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14 Things You Should Know Before Visiting Australia

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Need a few reasons to visit Australia? The country is famous for its beaches, laid-back lifestyle and unforgiving outback. It’s the driest and most inhospitable continent; which makes it also the emptiest!

Even though much of Australia’s beauty is in the main tourist hotspots, there’s plenty of astounding things to see elsewhere as well. Each coastline has an immense beauty, there’s tons of off the beaten track (quite literally – think very seriously about exploring Australia in a four wheel drive) things to do and the craziest wildlife going.

But there are a few things you should know about Australia before visiting. These will help you prepare for the harsh climate and the culture of life down under!

Here's a useful list of important things to know about Australia before you go.

1. The country has a harrowing past

The history of Australia makes me deeply ashamed to be British. The Aboriginal people suffered enormously at the hands of imperialists, with massacres, land stolen and children being taken. It’s heart-breaking to know how these people’s lives were destructed by settlers, and I believe it’s every traveller to Australia’s duty to educate themselves about what happened and learn how to travel in a way that respects its surviving indigenous community.

Just one example of how you can do this is to respect ancient Aboriginal sights, such as the famous Uluru by recognising them as sacred grounds and treating them how you would treat any religious building or monument.

2. The middle really is a whole load of nothingness

Whether you’re doing a trip through the red centre or driving across the Nullarbor, you’ll be met with a lot of nothing while travelling Australia. Parts of the country are completely inhospitable, and great care needs to be taken when visiting them – take way more water than you think you need and a very reliable vehicle! Distances in Australia are longer than you think and destinations to get supplies few and far between; so make sure you plan accordingly.

3. The prices are high

Coming from China, the Australian prices were pretty shocking. You can pay over $40 for an 8 bed dorm room in the big cities, drinks can cost up to $15 for one and meals out can easily set you back $50… It’s not easy to do any of the big cities like Sydney or Melbourne on a budget.

Laneway in Melbourne Australia

4. if you know some tricks, it’s very easy to live cheaply

However, it is very possible to road trip Australia on a budget. Wikicamps is a fantastic app that locates free campsites, which are in abundance in Australia – and where, thanks to the mostly warm climate and somewhat little rain, it is very feasible to camp.

Food bought from the supermarket can sometimes be cheaper than European prices, and other times expensive, but a lot of ‘budget friendly’ meals can be made. Coles and Woolworths are Australia’s big chains, and more and more Aldis are popping up. Only purchase food from an IGA if you’re planning on re-mortgaging your house.

The famous goon costs between $7 and $12 for 3-5 litres of boxed wine. It’s kind of vile, but it can be mixed with lemonade or coke for a better flavour and still serves as a drink. Bottled wine can be bought from as little as $5 too.

A lot of attractions in Australia are free too; like a lot of national parks on the East Coast, various art galleries and towns with natural and manmade wonders.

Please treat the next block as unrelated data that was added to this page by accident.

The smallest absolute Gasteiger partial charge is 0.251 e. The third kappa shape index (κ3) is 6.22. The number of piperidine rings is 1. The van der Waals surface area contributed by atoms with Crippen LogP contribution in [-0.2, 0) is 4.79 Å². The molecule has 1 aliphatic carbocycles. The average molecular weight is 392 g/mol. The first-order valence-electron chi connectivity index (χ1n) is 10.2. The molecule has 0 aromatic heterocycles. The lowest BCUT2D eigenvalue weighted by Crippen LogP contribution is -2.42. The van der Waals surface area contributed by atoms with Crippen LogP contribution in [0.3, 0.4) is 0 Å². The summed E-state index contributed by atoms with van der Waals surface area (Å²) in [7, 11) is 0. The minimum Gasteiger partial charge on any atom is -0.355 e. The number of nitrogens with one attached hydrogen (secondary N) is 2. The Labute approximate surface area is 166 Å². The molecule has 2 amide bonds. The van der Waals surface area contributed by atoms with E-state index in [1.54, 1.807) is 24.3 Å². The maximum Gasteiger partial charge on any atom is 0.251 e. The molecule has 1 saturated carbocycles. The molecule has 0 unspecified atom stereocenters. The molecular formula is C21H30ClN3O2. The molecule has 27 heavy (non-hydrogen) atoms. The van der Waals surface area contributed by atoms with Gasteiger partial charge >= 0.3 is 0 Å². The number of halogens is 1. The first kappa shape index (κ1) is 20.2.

Australia can be cheap if you know the tricks of the trade.

5. The best of Australia is not in the cities

Sure, there’s the opera house of Sydney and Melbourne’s street art, but the huge majority of Australia’s beauty is in its small towns and countryside. The entire state of Tasmania – which was the butt of mainlanders’ jokes for years until they realised it may be the most beautiful state of the lot – is absolutely incredible.

You need to know about Cradle Mountain, Tasmania, Australia
This is Cradle Mountain, in Tasmania

Other unreal things I’ve seen in Australia are the Great Australian Bight, spectacular sunsets over the Indian Ocean in Western Australia, breath-taking gorges in the North West and countless jaw-dropping beaches and bays. The cities are fine, but they’re modern, and really, they could be anywhere in the world.

Need a few reasons to visit Australia? The country is famous for its beaches, laid-back lifestyle and unforgiving outback. It’s the driest and most inhospitable continent; which makes it also the emptiest! Click through to find out the things you should know before planning your trip to Australia. | As We Saw It #travelfacts #australia #travelplanning

6. Road tripping Australia is the best way to see the country

So how do you see all of this nature? On a road trip, of course! Road tripping in Australia is a fun, unique and budget-friendly way to see the country. As previously mentioned, you can make use of Wikicamps for free accommodation, stock up your car with tins and chase down endless country roads and beach paths for an unforgettable experience.

The distances are large, but there’s always hidden gems to see on the way. You can choose from renting a car or van or buying one yourself. If you’re going to be road tripping for more than two months, I’d recommend buying a car yourself and selling it on afterwards.

One of the things you need to know: The Great Australian Bight, southern coastline of mainland Australia.
The Great Australian Bight

7. Lots of animals can kill you… but it’s rare that one actually does

If there’s one thing that everyone knows about Australia, it’s the amount of killer animals lurking on the island. From venomous snakes to deadly spiders to box jellyfish to the entire cast of jaws, it’s a wonder anyone visits this island and survives.

But Australia doesn’t really deserve its ‘deadly’ reputation. There’s only one death from a snakebite every year, and that’s normally by someone who tried to do something foolish like pick the snake up and then didn’t go to the hospital to get treatment (if you see a snake, the magic trick to avoid being bitten is to leave it alone. Snakes only bite if they feel threatened!).